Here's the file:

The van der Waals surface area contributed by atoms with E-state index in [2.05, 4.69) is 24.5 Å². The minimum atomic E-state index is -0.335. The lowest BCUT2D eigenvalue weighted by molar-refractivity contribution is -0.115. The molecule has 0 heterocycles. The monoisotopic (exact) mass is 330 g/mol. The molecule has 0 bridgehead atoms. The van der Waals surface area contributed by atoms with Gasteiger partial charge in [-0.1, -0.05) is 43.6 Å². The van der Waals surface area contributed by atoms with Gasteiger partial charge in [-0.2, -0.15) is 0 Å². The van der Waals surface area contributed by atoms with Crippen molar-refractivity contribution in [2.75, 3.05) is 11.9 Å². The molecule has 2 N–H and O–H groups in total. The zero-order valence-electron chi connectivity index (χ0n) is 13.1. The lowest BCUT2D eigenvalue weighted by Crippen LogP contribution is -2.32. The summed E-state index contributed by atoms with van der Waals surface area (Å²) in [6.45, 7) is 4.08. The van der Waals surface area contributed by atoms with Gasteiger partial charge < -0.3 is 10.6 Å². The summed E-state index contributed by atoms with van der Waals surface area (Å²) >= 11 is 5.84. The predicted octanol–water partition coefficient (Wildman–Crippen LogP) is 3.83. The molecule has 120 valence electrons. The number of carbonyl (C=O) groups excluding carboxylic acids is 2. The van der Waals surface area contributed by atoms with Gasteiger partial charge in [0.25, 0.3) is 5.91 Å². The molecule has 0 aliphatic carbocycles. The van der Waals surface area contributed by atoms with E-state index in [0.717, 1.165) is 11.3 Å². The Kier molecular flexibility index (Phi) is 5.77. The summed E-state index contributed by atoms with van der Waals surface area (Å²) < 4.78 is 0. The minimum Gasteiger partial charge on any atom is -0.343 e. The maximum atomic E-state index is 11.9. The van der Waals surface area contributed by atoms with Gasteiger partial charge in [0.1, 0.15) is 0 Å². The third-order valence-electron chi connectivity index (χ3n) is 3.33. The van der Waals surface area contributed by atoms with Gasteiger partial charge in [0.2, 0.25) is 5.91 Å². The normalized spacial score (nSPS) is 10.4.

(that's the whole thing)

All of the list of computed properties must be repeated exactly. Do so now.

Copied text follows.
The van der Waals surface area contributed by atoms with E-state index in [2.05, 4.69) is 24.5 Å². The minimum atomic E-state index is -0.335. The lowest BCUT2D eigenvalue weighted by molar-refractivity contribution is -0.115. The molecule has 0 heterocycles. The monoisotopic (exact) mass is 330 g/mol. The molecule has 0 bridgehead atoms. The van der Waals surface area contributed by atoms with Gasteiger partial charge in [-0.1, -0.05) is 43.6 Å². The van der Waals surface area contributed by atoms with Gasteiger partial charge in [-0.2, -0.15) is 0 Å². The van der Waals surface area contributed by atoms with Crippen molar-refractivity contribution in [2.75, 3.05) is 11.9 Å². The molecule has 2 N–H and O–H groups in total. The zero-order valence-electron chi connectivity index (χ0n) is 13.1. The lowest BCUT2D eigenvalue weighted by Crippen LogP contribution is -2.32. The summed E-state index contributed by atoms with van der Waals surface area (Å²) in [6.45, 7) is 4.08. The van der Waals surface area contributed by atoms with Gasteiger partial charge < -0.3 is 10.6 Å². The summed E-state index contributed by atoms with van der Waals surface area (Å²) >= 11 is 5.84. The predicted octanol–water partition coefficient (Wildman–Crippen LogP) is 3.83. The molecule has 120 valence electrons. The number of carbonyl (C=O) groups excluding carboxylic acids is 2. The van der Waals surface area contributed by atoms with Gasteiger partial charge in [0.25, 0.3) is 5.91 Å². The molecule has 0 aliphatic carbocycles. The van der Waals surface area contributed by atoms with E-state index in [0.717, 1.165) is 11.3 Å². The Kier molecular flexibility index (Phi) is 5.77. The summed E-state index contributed by atoms with van der Waals surface area (Å²) < 4.78 is 0. The minimum Gasteiger partial charge on any atom is -0.343 e. The maximum atomic E-state index is 11.9. The van der Waals surface area contributed by atoms with Gasteiger partial charge in [0.1, 0.15) is 0 Å². The third-order valence-electron chi connectivity index (χ3n) is 3.33. The van der Waals surface area contributed by atoms with Gasteiger partial charge in [0.2, 0.25) is 5.91 Å². The normalized spacial score (nSPS) is 10.4.